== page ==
GM driving uphill with new ads
Once upon a time, when $1 million was big money, General Motors spent millions on an advertising campaign on three U.S. television networks featuring the sing-along slogan, “Baseball, hot dogs, apple pie and Chevrolet.”
Powered by the link between Chevrolet and other American loves, GM’s share of U.S. auto sales was 35 percent in 1980. In 2009, GM’s share of the American auto market is a mere 19 percent, as it struggles with a backlash from an unpopular federal bailout and bankruptcy.
Chevrolet is hardly as American as apple pie anymore, but Chevrolet and GM will soon launch an aggressive marketing campaign to change deep-set perceptions of American consumers that GM cars and truck are inferior to imports like Toyota and Honda. The campaign, which will feature new company chairman Ed Whitacre and the slogan, “May the best car win,” will challenge notions of inferior products and will be waged on a myriad of television networks and print publications, but will also employ the Internet.
“This has been a problem for a long time for GM,” said David Cole, who heads the Ann Arbor, Michigan-based Center for Automotive Research. “It’s always the case that perception lags reality — no matter which direction you are heading in. The Japanese companies faced this for years.”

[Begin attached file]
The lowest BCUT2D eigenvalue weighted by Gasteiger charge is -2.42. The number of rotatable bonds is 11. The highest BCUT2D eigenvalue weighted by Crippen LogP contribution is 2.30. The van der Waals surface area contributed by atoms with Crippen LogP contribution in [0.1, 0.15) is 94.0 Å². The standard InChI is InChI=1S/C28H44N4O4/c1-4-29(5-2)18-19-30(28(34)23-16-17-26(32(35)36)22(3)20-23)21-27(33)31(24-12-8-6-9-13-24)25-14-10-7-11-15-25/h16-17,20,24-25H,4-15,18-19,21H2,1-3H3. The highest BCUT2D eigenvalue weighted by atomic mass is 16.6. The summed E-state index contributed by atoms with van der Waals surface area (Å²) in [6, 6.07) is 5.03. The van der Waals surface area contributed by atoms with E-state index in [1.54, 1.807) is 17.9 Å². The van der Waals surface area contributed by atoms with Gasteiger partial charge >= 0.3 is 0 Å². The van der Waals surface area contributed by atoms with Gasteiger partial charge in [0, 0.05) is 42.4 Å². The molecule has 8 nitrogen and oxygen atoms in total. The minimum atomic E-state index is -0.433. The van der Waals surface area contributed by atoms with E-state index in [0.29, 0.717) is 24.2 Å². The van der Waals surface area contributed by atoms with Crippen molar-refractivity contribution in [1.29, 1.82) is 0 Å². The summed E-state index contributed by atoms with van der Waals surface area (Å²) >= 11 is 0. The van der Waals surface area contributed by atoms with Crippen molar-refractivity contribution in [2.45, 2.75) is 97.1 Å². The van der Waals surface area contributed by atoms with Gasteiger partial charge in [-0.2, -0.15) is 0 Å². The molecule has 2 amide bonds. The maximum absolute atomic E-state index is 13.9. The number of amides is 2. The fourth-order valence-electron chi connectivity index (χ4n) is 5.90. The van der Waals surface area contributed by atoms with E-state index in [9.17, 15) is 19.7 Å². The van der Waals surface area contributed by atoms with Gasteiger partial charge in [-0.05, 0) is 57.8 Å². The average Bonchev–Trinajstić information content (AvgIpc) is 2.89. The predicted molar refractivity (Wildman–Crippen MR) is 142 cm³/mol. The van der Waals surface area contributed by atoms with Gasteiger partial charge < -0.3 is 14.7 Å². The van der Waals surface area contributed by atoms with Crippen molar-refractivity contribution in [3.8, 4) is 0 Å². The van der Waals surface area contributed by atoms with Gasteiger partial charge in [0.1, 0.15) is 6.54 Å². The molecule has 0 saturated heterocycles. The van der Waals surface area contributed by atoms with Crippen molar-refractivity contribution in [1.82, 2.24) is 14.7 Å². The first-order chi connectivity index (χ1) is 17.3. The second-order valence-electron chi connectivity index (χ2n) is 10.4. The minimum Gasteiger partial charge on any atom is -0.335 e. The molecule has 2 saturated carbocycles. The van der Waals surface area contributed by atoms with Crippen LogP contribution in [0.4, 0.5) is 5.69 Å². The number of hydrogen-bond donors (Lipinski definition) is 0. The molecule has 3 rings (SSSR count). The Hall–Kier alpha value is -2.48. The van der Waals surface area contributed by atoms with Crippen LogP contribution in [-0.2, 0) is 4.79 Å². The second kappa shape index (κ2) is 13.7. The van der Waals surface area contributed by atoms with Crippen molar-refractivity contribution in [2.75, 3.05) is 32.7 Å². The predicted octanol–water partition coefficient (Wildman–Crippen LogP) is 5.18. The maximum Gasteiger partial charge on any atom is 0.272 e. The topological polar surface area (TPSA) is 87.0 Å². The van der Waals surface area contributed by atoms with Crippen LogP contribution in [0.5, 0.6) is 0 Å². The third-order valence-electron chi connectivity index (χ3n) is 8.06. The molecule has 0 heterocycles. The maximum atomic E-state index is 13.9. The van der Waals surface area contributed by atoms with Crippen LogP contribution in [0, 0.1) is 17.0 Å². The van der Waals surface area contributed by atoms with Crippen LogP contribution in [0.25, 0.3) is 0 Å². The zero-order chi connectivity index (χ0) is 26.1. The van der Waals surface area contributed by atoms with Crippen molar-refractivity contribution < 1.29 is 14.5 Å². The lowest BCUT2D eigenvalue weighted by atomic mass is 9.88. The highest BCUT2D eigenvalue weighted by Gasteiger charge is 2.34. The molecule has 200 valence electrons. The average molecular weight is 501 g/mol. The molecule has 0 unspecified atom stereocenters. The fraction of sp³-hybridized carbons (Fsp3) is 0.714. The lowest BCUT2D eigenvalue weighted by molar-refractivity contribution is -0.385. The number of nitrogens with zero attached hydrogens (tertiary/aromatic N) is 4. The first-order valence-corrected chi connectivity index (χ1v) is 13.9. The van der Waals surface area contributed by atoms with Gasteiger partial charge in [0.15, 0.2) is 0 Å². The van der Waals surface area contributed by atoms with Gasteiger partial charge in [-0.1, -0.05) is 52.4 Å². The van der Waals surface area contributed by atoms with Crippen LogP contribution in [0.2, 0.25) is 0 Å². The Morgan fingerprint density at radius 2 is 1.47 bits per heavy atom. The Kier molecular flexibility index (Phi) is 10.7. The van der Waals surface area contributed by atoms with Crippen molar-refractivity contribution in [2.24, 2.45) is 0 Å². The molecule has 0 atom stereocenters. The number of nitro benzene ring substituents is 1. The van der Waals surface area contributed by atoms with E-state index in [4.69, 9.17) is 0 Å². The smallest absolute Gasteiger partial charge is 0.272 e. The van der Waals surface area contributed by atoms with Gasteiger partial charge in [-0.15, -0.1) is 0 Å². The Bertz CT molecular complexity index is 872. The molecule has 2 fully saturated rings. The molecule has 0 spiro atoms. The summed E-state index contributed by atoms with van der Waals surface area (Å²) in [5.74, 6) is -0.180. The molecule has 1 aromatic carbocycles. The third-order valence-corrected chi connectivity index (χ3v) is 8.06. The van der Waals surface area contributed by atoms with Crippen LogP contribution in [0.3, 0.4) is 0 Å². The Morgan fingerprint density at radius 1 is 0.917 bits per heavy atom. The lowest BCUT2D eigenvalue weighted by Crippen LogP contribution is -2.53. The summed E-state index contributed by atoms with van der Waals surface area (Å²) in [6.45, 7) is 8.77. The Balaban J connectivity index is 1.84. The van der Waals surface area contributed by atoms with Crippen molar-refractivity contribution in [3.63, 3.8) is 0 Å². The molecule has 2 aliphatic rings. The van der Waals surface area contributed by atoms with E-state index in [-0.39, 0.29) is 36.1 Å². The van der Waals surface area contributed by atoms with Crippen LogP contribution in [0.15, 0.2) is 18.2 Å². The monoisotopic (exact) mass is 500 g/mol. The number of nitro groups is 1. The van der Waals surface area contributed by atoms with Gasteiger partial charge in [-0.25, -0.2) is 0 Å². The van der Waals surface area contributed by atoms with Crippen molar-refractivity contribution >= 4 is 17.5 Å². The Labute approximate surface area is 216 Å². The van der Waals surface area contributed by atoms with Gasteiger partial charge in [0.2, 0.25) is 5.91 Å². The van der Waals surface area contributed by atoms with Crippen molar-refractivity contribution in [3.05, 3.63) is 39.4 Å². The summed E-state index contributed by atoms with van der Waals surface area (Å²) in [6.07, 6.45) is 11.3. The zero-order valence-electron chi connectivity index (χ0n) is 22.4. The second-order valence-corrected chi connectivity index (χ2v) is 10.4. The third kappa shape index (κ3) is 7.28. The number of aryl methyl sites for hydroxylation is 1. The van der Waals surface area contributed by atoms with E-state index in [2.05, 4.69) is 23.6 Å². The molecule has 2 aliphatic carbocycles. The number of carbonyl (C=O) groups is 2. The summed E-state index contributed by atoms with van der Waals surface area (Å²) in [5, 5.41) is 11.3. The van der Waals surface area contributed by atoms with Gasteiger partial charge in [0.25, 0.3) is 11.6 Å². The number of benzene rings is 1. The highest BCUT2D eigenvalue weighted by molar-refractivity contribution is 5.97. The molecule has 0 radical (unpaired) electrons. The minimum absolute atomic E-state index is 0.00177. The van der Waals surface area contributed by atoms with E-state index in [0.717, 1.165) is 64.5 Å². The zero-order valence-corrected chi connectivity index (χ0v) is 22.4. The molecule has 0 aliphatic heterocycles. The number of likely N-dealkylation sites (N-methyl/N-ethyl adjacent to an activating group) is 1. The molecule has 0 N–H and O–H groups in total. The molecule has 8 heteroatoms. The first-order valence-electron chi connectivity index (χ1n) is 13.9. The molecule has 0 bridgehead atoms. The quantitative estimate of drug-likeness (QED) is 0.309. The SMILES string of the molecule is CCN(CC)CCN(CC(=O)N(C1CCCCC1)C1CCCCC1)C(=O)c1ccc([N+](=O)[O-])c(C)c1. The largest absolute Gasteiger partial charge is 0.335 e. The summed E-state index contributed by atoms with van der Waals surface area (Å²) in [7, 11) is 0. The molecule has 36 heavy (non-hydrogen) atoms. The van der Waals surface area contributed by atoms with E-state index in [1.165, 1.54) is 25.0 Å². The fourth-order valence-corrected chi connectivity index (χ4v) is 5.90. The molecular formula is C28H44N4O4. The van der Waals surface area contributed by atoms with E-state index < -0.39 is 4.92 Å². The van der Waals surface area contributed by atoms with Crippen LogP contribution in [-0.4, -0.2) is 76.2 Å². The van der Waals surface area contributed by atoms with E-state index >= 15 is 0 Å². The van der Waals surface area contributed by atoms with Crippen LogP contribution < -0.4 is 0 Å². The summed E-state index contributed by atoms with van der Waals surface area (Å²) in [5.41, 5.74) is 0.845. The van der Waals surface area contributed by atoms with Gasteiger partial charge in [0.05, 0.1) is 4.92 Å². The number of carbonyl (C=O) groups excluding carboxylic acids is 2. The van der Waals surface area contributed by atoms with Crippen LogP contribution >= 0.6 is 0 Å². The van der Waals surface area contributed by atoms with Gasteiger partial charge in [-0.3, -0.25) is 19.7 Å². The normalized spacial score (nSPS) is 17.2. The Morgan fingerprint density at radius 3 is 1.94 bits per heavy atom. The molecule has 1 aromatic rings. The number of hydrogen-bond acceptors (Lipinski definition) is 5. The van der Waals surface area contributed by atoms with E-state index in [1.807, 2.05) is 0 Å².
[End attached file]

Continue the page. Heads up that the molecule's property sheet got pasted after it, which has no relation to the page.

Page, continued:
In the early 1970s, the mention of a Japanese car including today’s global sales leader Toyota and of the highly rated Honda , brought snickers from Americans. “Made in Japan,” was a punchline for jokes by American comedians, which reinforced the perception of poor quality.
But within a couple of decades, helped by sharp increases in U.S. gasoline prices in 1973 and 1981, Japanese cars became known for quality and for producing models that got great gas mileage.
GM relinquished the leading global automaker mantle to Toyota last year, mostly because of the perception of poor quality autos developed over several decades. This notion was supporeted by surveys and road tests done by groups like Consumer Reports.
Recently, GM brands Chevrolet, Buick, Cadillac and GMC Trucks have gotten improving marks from reviewers.
In June, J.D. Power and Associates said its surveys showed that Chevrolet and Ford had almost wiped out the gap with Toyota in new car quality. To back up its faith in its products, GM will next week introduce a 60-day money-back guarantee for its new cars and trucks. It is part of what GM vice chairman Bob Lutz called a “barrage” of advertisements.
Lutz said that while readers of auto publications may be aware of the narrowing quality gap, most American consumers will be much harder to convince that GM has caught up with the likes of Honda and Toyota.
“This is a big bet on the power of communication and effective advertising in changing public perception,” GM Vice Chairman Bob Lutz said.
A web site set up in advance of the GM ad campaign underscores the hurdle it faces with consumers. The site — www.thebestcarwins.com — invites visitors to rank vehicle brands for fuel economy, safety and quality.
As of Thursday evening, leaders of the survey in the five categories were:
Fuel efficiency – Toyota
Safety – Volvo
Quality – Honda
Performance – BMW
Best car – BMW